Impact of Restoration On Fishes, Macroinvertebrates and Habitat Quality in Kickapoo Creek Near Charleston, IL

Wednesday, September 11, 2013: 2:40 PM
Harris Brake (The Marriott Little Rock)
Manisha Pant , Biological Sciences, Eastern Illinois University, Charleston, IL
John L. West , Biological Sciences, Eastern Illinois University, Charleston, IL
Trent Thomas , Illinois Department of Natural Resources, Gibson City, IL
Robert E. Colombo , Biological Sciences, Eastern Illinois University, Charleston, IL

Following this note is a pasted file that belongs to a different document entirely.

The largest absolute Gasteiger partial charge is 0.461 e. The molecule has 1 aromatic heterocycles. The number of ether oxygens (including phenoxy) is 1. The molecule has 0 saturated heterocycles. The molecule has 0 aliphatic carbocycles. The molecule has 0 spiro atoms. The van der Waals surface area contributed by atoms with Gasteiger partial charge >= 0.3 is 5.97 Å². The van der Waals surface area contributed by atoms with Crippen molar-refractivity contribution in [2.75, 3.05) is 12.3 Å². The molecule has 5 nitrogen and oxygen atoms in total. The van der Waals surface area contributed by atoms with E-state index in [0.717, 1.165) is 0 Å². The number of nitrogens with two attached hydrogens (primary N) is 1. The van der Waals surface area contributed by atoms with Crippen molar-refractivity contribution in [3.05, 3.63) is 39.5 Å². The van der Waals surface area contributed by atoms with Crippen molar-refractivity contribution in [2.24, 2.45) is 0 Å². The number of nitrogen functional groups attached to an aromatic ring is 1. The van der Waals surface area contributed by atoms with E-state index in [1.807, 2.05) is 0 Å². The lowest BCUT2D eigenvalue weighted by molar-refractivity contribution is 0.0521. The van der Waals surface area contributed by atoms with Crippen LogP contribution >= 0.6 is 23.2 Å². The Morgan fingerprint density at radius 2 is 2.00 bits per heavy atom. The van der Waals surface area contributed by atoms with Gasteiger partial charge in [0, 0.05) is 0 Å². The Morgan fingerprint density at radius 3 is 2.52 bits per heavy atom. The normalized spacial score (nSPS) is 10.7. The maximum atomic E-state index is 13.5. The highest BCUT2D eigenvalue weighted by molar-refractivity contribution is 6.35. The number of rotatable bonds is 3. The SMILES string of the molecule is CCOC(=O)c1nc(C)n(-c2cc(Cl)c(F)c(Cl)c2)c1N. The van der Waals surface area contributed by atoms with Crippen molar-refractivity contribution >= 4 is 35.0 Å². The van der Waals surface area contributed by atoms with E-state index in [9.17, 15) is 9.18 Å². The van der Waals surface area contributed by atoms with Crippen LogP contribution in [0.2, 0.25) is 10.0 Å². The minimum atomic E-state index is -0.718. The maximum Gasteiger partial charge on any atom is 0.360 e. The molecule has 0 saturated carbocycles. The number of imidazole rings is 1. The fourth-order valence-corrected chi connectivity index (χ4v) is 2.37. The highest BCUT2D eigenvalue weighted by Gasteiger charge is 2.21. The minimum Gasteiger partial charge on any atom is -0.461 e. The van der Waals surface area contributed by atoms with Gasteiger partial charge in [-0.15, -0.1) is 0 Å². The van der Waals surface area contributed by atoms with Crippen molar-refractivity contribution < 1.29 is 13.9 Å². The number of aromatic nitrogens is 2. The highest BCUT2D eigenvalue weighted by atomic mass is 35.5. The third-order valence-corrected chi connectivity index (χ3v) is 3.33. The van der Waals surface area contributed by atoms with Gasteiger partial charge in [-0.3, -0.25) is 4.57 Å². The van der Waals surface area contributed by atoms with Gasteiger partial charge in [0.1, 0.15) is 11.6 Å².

In the Midwestern United States, millions of dollars are spent on the restoration of streams. However, little research has been conducted to assess the impact of habitat enhancement on the aquatic biota.  During fall 2010, IDNR/USGS restored a 1500 m stretch of Kickapoo Creek near Charleston, IL . We sought to assess the impact of this restoration on fish communities assemblage. Beginning fall 2009, we sampled four sites (2 control and 2 restored) twice annually (spring and fall) using an electric seine. Sampling at these sites was conducted twice preceding restoration (fall 2009 and spring 2010), once one week subsequent to restoration (Fall 2010) and thrice after restoration (spring and fall 2011 and spring 2012). During spring 2012 we added an additional historic sampling site to act as a reference to better assess the restoration. In the restored reaches, species richness increased and the fish community assemblage changed (ANOSIM, p < 0.005) subsequent to restoration. Relative density of fishes, particularly Ictaluridae and Cyprinidae, increased after restoration. Seasonally, fall showed higher relative density of Cyprinidae, Ictaluridae, Centrarchidae and Catostomidae compared to spring (P < 0.05). Additionally, diversity of the fish assemblage was significantly greater in fall (D 6.27) compared to spring (D 4.47) (p < 0.05). These data suggest the need for standardized sampling protocols to include season as a variable. Furthermore, the findings also demonstrate that the structure of fish populations and communities are improved by the instream restoration.